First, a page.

Kitchen Science For Kids { What will freeze first?}

kitchen science experiments for kidsWhen it comes to science I usually let my kids lead with questions and suggest we investigate from there. One morning last week my son didn’t finish his milk and I asked him to please pop it in the fridge so he could have it with his lunch. Instead he asked if he could put it in the freezer to see what would happen. Of course I was game. After he put it in the freezer I asked him what he thought would happen. At 6 it was no shock that he thought it would freeze, so I asked him how long he thought it would take. That sparked this simple kitchen science experiment we did a few days later. My kids love kitchen science for kids and I love doing it with them. Fun together time with science!

Our question was:  Which kitchen liquid would be the first to freeze ?

  1. Gather your materials. You will need an ice cube tray, a line up of different kitchen liquids , a timer ( not really a must ) and a freezer. We had a measuring spoon too! Our liquids were water, vinegar, chocolate syrup, ranch dressing, dish soap, milk and apple juice.freezer science
  2. Start by filling your tray with the different liquids. kitchen science for kids what will freeze the fastestBefore you ask your kids to make predictions ask them what they already know about the different liquids. My kids and I noted that we freeze water all the time and it takes an hour or two. They noted that milk will freeze so they knew that more than just water can freeze. After they go over all their background knowledge ask them to make a hypothesis or prediction if you are focusing more on results not the reason for the results. If they make a prediction simply say “why do you think that will happen?” and voila you will also get a hypothesis out of science freezer exp
  3. Freeze it! We set my iPhone timer to go off at regular intervals.
  4. Observe what is happening. The apple juice was the first to form crystals. The water quickly caught up by the next time we checked. The dish soap had cool bubbles and was getting harder to stir, and the chocolate still tasted great although it wasn’t really ever frozen. We checked on the tray for 3 hours and by then end of that everything was solid except the chocolate syrup which still has a dough like texture days science activity for kids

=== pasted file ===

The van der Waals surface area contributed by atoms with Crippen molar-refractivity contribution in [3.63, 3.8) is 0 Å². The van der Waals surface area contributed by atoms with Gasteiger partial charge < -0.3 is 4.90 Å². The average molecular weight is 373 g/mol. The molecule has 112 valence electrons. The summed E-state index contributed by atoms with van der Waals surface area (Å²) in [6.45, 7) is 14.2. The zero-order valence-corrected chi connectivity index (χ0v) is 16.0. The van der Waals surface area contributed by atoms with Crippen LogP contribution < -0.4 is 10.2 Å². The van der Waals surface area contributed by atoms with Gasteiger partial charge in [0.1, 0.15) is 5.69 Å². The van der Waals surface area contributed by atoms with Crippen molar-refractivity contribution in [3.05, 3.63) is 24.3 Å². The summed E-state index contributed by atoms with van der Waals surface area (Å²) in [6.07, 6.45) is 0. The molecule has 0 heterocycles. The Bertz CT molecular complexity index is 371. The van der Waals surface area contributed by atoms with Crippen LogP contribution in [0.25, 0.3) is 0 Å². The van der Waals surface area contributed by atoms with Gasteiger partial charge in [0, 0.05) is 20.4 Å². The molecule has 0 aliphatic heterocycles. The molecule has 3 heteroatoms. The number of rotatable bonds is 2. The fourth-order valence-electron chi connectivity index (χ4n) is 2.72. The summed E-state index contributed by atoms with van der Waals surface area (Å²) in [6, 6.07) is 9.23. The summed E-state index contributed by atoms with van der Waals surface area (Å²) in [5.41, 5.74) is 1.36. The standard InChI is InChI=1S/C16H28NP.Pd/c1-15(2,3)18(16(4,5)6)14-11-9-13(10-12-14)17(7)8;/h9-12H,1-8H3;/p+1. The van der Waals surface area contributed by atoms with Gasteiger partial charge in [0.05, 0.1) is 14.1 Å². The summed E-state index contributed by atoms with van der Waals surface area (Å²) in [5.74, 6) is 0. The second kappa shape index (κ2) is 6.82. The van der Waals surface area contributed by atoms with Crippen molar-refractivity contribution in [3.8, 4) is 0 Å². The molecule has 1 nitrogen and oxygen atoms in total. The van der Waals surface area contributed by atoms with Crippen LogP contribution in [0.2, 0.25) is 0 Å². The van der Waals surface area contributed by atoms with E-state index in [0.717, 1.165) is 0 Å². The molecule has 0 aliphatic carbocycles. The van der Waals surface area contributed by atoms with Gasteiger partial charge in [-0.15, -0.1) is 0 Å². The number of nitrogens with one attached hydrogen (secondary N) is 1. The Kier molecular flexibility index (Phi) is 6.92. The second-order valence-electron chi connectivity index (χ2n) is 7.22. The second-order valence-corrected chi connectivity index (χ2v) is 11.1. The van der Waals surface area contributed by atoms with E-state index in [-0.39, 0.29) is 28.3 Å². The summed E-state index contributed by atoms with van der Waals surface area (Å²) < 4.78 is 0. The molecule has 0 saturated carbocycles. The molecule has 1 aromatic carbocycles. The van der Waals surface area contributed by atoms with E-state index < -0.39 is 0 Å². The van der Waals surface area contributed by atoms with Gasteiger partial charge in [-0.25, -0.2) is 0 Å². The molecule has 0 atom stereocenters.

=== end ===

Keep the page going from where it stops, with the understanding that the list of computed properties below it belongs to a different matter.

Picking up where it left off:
5. After the results are in ask your child what they noticed. My daughter noticed that the vinegar and water froze pretty easily and that the chocolate never did. My son noticed that the thicker liquids were much slower to freeze than their thinner counterparts. That’s when I jumped in with the word viscous. We talked about how the water, milk , vinegar ,and apple juice froze faster because they all have lower viscosity than the dish soap , ranch dressing and chocolate syrup. I kept it very simple explaining that the less viscous a liquid is the easier it is to take another form and for the cold to get to every part of it. The thicker liquid was harder to freeze because the cold air had to work harder to get all of it cold enough to freeze. I tend to over explain things to my kids and have learned their signals for when my answer is shifting into a lecture. If they keep asking questions keep answering them but those blank stares are a sure fire sign that you should keep it simple, at least for now! kitchen science for kids what can you freeze

The best part about simple kitchen science for kids is that it lets your children see that science is everywhere. It’s in their kitchen and is accessible to all.

Science week

Tomorrow we are talking about how teach the scientific method to young kids with Jillian from A Mom With A Lesson Plan!

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  1. Gina says

    my kids would love this. We once did an experiment to see how long an ice pack took to freeze. they checked every 5 minutes! Lol but they loved it and they loved seeing the different stages. I will try this with them.

  2. Chris Chapman MA Physics says

    Try this with different concentrations of salty water ? Maybe a solution of sodium carbonate ? AND use a deep freeze ! What is ‘ranch’, please ? We must call it something different here in the UK. Use a cheap digital thermometer with an extension probe stuck in the valley on the underside of the moulding to measure the temperature ? They may cost $8 from RadioShack-55075088
    Your Physics may be a bit ‘off’. Viscous solutions get thicker as the temperature falls, but this is not directly related to the freezing temperature / time. Thicker solutions will have LESS thermal capacity than pure water, so their temperature should fall more quickly.
    The actual freezing temperature is related to the concentration of the substances in solution. Calcium Chloride (drying crystals) can reduce the freezing temperature to -28 Deg C / -18.4 F ! You might also try freezing daddy’s beer and mummy’s spirits ? They will start to freeze below 0 C / 32 F and ~pure water will crystallise out first – leaving a stronger drink ! We used to make applejack ‘fire water’ this way ! NO STILL IS REQUIRED !!
    Putting separate tubs containing different fluids in a freezer are liable to give confusing results. The rate of cooling is not accurately controlled and the heat capacity of each tub is likely to be different. Maybe get a sheet 1/16″ Aluminium , put the tubs on it and enclose the lot in a polythene bag ?


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